Zionsville front door plan moves forward | News
It has been preparing for almost two years.
Zionsville Mayor Emily Styron and the City of Zionsville administration have started the process of finding the right plan for the Zionsville Access Area (ZGA), leading to the Brick Street Village Business District .
The underdeveloped area is south of Brick Street, includes the intersection of Sycamore and Main streets, to Creekside Nature Park to the east and bordered by private property to the west.
“It was a big reason I ran for mayor,” Styron said. “I have lived in Zionsville for 21 years and what has been a constant is this underdeveloped area that should be Zionsville’s crown jewel, leading people to our brick street. I remember a few buildings that came in and being excited about what was to follow – nothing came.
During the first six months of the ZGA project, the city demolished the PNC bank and a locksmith building owned by the city. Then, in the fall of 2021, public consultation meetings were held to find out what the public concerns were, what the logistical issues were with the property, and how to develop the land, so that it would best serve the community. possible.
“The whole Gateway plan is to engage, and not just for the business owners and residents of this area, but for everyone in Zionsville. We want to keep our authenticity. We want to take care of our land and bring the community together around this plan, ”said Styron.
Areas began to form on the map of the plot of land: a space for residential, commercial, mixed-use opportunities and a public plaza. Infrastructure was a big topic, going through the challenges of low power lines, flood plans and reorientation of roads.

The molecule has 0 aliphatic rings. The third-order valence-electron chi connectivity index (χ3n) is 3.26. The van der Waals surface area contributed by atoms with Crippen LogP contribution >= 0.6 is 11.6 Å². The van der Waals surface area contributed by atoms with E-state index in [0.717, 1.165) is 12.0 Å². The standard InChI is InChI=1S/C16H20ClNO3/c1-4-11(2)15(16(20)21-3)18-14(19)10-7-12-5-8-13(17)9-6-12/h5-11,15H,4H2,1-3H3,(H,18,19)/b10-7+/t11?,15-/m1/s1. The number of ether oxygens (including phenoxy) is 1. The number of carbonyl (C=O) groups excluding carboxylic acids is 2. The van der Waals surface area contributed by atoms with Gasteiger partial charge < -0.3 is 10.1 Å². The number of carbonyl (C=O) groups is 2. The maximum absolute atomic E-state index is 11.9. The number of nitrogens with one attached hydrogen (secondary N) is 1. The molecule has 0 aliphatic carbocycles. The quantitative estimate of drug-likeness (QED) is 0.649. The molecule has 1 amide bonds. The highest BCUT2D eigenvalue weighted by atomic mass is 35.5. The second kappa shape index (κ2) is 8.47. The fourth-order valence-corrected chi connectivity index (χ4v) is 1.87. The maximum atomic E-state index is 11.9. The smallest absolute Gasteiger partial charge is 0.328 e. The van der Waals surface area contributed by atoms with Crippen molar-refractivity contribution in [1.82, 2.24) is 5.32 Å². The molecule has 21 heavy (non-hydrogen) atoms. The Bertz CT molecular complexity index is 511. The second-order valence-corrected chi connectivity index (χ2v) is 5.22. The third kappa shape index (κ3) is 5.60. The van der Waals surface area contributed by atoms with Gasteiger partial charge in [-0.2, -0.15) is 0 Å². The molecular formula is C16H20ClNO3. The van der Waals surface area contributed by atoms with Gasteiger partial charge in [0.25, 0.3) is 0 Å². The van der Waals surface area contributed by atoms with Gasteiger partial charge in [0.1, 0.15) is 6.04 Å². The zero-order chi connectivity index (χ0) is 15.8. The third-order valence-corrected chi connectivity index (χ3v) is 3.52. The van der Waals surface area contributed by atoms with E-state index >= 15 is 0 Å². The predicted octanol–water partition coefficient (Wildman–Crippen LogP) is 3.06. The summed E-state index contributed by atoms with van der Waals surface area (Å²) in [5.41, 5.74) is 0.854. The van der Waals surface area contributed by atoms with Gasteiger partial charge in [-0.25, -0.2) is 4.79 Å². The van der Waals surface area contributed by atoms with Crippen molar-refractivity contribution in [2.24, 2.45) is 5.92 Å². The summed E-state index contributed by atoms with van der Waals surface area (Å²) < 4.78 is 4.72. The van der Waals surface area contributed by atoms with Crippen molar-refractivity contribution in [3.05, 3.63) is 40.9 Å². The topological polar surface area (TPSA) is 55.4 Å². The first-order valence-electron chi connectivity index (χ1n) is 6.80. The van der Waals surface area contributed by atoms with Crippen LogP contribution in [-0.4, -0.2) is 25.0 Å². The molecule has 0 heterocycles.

At the public input meetings, community members raised concerns about traffic jams, architecture complementing existing older buildings, green spaces, public gathering spaces and more.
“One thing we’ve learned from COVID as a city, nation and world, we really appreciate these opportunities for outdoor activities, dining and other events,” Styron said. “We have integrated a plan to take part of the property for a pedestrian square. The plan itself is generated by audience responses, and it reflects what the community has said is an ideal usage model.
For those who follow through the process, scenario two is the official selection.
The space includes a residential area for houses or townhouses, several mixed-use areas for businesses on the ground floor with offices above or something similar, a large public plaza, including walking paths and connections and green spaces to improve these pedestrian areas.
“The first thing we need to work on is the road realignment project. Our infrastructure team works with engineering, and then we’ll start construction, ”Styron said.
With infrastructure changes and a multi-tiered construction plan based on availability, Styron estimates that much of the project will be completed within the next two years.
“Some of these areas will have to wait until the road network is in place, but developers and landowners now have a certainty of what the future will look like,” Styron said. “We have made every effort to eliminate the risks for owners and real estate developers who wish to invest in the area and we are absolutely ready.”
While the ZGA project is still in its early stages, Styron says they are just getting started.
“There’s a lot of different things happening across Zionsville for the first time in a long time,” she said.
For a complete overview of the ZGA project, visit the website at https://www.zionsvillegatewayarea.com.